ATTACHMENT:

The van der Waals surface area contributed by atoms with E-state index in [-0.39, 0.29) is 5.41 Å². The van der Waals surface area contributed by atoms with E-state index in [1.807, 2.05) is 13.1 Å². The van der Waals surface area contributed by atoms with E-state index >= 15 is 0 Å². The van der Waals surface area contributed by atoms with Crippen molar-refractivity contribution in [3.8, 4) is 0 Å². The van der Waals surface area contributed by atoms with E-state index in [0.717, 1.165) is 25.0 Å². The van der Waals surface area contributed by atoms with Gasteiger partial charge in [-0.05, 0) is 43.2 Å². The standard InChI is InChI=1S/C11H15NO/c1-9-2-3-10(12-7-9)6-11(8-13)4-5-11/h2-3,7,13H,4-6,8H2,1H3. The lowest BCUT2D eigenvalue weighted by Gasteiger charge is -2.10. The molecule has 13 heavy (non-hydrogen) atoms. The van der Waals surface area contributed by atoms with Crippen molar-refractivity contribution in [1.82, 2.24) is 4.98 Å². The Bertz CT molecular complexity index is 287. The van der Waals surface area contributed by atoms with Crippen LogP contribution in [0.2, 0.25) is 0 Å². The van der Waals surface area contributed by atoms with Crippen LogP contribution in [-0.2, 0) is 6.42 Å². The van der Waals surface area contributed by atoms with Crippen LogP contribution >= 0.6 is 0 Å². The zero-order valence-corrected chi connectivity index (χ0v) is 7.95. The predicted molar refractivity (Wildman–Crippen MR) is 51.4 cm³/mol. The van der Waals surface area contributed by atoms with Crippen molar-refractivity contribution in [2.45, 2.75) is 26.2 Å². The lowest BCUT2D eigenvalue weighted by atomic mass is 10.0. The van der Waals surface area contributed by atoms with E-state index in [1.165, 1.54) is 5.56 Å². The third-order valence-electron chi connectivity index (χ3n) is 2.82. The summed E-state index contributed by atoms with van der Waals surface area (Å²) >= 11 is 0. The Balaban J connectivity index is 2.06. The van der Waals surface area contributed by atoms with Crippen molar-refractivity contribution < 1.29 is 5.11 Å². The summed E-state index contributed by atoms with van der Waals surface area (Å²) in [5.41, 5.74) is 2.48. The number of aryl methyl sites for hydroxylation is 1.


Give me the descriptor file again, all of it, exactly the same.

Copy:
The van der Waals surface area contributed by atoms with E-state index in [-0.39, 0.29) is 5.41 Å². The van der Waals surface area contributed by atoms with E-state index in [1.807, 2.05) is 13.1 Å². The van der Waals surface area contributed by atoms with E-state index >= 15 is 0 Å². The van der Waals surface area contributed by atoms with Crippen molar-refractivity contribution in [3.8, 4) is 0 Å². The van der Waals surface area contributed by atoms with E-state index in [0.717, 1.165) is 25.0 Å². The van der Waals surface area contributed by atoms with Gasteiger partial charge in [-0.05, 0) is 43.2 Å². The standard InChI is InChI=1S/C11H15NO/c1-9-2-3-10(12-7-9)6-11(8-13)4-5-11/h2-3,7,13H,4-6,8H2,1H3. The lowest BCUT2D eigenvalue weighted by Gasteiger charge is -2.10. The molecule has 13 heavy (non-hydrogen) atoms. The van der Waals surface area contributed by atoms with Crippen molar-refractivity contribution in [1.82, 2.24) is 4.98 Å². The Bertz CT molecular complexity index is 287. The van der Waals surface area contributed by atoms with Crippen LogP contribution in [0.2, 0.25) is 0 Å². The van der Waals surface area contributed by atoms with Crippen LogP contribution in [-0.2, 0) is 6.42 Å². The van der Waals surface area contributed by atoms with Crippen LogP contribution >= 0.6 is 0 Å². The zero-order valence-corrected chi connectivity index (χ0v) is 7.95. The predicted molar refractivity (Wildman–Crippen MR) is 51.4 cm³/mol. The van der Waals surface area contributed by atoms with Crippen molar-refractivity contribution in [2.45, 2.75) is 26.2 Å². The lowest BCUT2D eigenvalue weighted by atomic mass is 10.0. The van der Waals surface area contributed by atoms with E-state index in [1.165, 1.54) is 5.56 Å². The third-order valence-electron chi connectivity index (χ3n) is 2.82. The summed E-state index contributed by atoms with van der Waals surface area (Å²) >= 11 is 0. The Balaban J connectivity index is 2.06. The van der Waals surface area contributed by atoms with Crippen molar-refractivity contribution < 1.29 is 5.11 Å². The summed E-state index contributed by atoms with van der Waals surface area (Å²) in [5.41, 5.74) is 2.48. The number of aryl methyl sites for hydroxylation is 1.